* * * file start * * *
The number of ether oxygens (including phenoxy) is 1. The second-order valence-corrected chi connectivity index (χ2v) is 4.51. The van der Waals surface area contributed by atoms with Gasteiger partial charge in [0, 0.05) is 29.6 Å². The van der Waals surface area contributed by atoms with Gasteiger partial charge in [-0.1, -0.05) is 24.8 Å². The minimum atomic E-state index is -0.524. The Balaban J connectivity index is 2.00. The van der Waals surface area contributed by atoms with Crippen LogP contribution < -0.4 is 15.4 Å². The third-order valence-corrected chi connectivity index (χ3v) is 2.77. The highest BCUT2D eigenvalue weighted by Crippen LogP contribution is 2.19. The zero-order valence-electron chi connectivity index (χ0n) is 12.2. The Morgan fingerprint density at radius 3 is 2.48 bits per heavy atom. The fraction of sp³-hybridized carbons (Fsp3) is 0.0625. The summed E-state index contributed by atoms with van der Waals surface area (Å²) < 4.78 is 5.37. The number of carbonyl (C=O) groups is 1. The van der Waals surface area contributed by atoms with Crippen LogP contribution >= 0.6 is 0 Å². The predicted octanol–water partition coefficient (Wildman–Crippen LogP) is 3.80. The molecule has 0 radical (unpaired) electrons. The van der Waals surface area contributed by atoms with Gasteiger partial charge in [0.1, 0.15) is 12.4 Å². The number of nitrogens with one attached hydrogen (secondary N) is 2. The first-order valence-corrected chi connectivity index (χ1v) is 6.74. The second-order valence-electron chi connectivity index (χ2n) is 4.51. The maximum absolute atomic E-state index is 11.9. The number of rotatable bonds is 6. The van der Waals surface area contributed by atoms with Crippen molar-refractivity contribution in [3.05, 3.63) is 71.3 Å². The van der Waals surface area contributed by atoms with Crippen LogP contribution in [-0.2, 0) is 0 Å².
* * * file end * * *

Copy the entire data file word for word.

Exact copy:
The number of ether oxygens (including phenoxy) is 1. The second-order valence-corrected chi connectivity index (χ2v) is 4.51. The van der Waals surface area contributed by atoms with Gasteiger partial charge in [0, 0.05) is 29.6 Å². The van der Waals surface area contributed by atoms with Gasteiger partial charge in [-0.1, -0.05) is 24.8 Å². The minimum atomic E-state index is -0.524. The Balaban J connectivity index is 2.00. The van der Waals surface area contributed by atoms with Crippen LogP contribution < -0.4 is 15.4 Å². The third-order valence-corrected chi connectivity index (χ3v) is 2.77. The highest BCUT2D eigenvalue weighted by Crippen LogP contribution is 2.19. The zero-order valence-electron chi connectivity index (χ0n) is 12.2. The Morgan fingerprint density at radius 3 is 2.48 bits per heavy atom. The fraction of sp³-hybridized carbons (Fsp3) is 0.0625. The summed E-state index contributed by atoms with van der Waals surface area (Å²) < 4.78 is 5.37. The number of carbonyl (C=O) groups is 1. The van der Waals surface area contributed by atoms with Crippen LogP contribution >= 0.6 is 0 Å². The predicted octanol–water partition coefficient (Wildman–Crippen LogP) is 3.80. The molecule has 0 radical (unpaired) electrons. The van der Waals surface area contributed by atoms with Gasteiger partial charge in [0.1, 0.15) is 12.4 Å². The number of nitrogens with one attached hydrogen (secondary N) is 2. The first-order valence-corrected chi connectivity index (χ1v) is 6.74. The second-order valence-electron chi connectivity index (χ2n) is 4.51. The maximum absolute atomic E-state index is 11.9. The number of rotatable bonds is 6. The van der Waals surface area contributed by atoms with Crippen molar-refractivity contribution in [3.05, 3.63) is 71.3 Å². The van der Waals surface area contributed by atoms with Crippen LogP contribution in [-0.2, 0) is 0 Å².